In merito alla recente approvazione definitiva della cosiddetta Legge Cirinnà che regolamente le “unioni civili” vorrei esprimere anche io un pensiero politico, soprattutto in riferimento alle polemiche che alcune componenti della Chiesa Cattolica, siano esse gerarchie o società civile.
“Der Wanderer über dem Nebelmeer”, di Caspar David Friedrich*
Olio su tela, 1818
* Pare che fosse lì, Caspar, dal 1818 ad aspettare questa Legge. Lo testimoniano Messner e quelli della pubblicità Cioccolato Novi.
In 2008, just moved to Spain, I noticed that May the Second was much more important than May the First. It was somehow right (definitely not leftist!), as it was the bi-centenary of the defeat of Napoleon in Madrid, and Madrid was really set up in a party mode. Mood was great, weather too. I wrote a post about it but the blog is no more online, alas. However my point was that El Dos de Maio beat May First 2-1.
Today is a day off in London: “Bank Holiday”.
After 8 years, I have to acknowledge another big defeat of the May First, the workers’ day. This time is a net 3-0. In England, and of course in the rest of UK, there is no passion for “red” day-offs and symbols of workers’ battles, I may guess at a first attempt. Probably they think like the Americans that May First stinks with communism (in US they have their May First in a different place in the calendar). As a matter of fact to extend a day off to people working in a bank to any workers is cool and itself pro-workers. But one semantic vector runs below the facts: what you have is due to capitalism (and not to unions, for instance). Few other places on Earth may owe more to capitalism than London, actually: anything looks connected to the financial core of the City and estates are wealthy despite of weather and hard convincing building and furniture just because of the pushing vital capitalism. And even if you are a clochard, you may thank capitalism if you can refuse one penny or two pence coins, as people do around here: what could you buy with such amount? And if you don’t have money for nowadays bread & butter because the City is squashing you, you may always rely on 10 times cheaper bread than Italy (!) and a whole butternut squash both from Morrison’s. (One might even speculate about the expression “Good Friday” to mean the crucifixion of Jesus Christ, but perhaps I’ll talk about it next year)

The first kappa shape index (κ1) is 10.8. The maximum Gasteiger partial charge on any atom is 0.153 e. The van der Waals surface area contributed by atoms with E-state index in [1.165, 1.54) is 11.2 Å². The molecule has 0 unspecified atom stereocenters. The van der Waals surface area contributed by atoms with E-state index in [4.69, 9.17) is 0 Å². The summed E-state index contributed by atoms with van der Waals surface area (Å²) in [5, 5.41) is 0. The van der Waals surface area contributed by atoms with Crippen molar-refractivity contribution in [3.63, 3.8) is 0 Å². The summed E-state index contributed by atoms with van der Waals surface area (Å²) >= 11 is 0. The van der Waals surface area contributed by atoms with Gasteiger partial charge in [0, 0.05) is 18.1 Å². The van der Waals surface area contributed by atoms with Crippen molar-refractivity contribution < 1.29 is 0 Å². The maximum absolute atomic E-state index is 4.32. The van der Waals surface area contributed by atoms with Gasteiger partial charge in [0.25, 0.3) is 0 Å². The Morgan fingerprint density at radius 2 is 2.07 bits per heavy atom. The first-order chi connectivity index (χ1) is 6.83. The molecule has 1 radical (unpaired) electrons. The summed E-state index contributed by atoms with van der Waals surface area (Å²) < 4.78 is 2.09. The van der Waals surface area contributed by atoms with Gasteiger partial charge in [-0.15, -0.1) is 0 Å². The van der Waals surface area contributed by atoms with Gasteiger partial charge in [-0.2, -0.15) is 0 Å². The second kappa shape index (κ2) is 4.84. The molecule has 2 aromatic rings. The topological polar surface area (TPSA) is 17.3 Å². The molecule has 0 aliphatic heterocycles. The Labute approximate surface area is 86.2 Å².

So in principals and in hard facts, this semantic message is not totally wrong: capitalism gives wellness around here like in few other places, such as Switzerland where Bank Holiday applies too. But I continue to see it as weird as driving on the left.
The Brits are convincing all the way: they don’t only give you the first Monday of May. They give you even the last Monday of May, which implies two long weekends, or bridge-week as Italians like to nickname an —at least- three days in a row of no work. This justifies the second goal. But what about the third?
Well, it’s an unlucky year for the people in the Left: May First fell on Sunday, and this equals an own goal!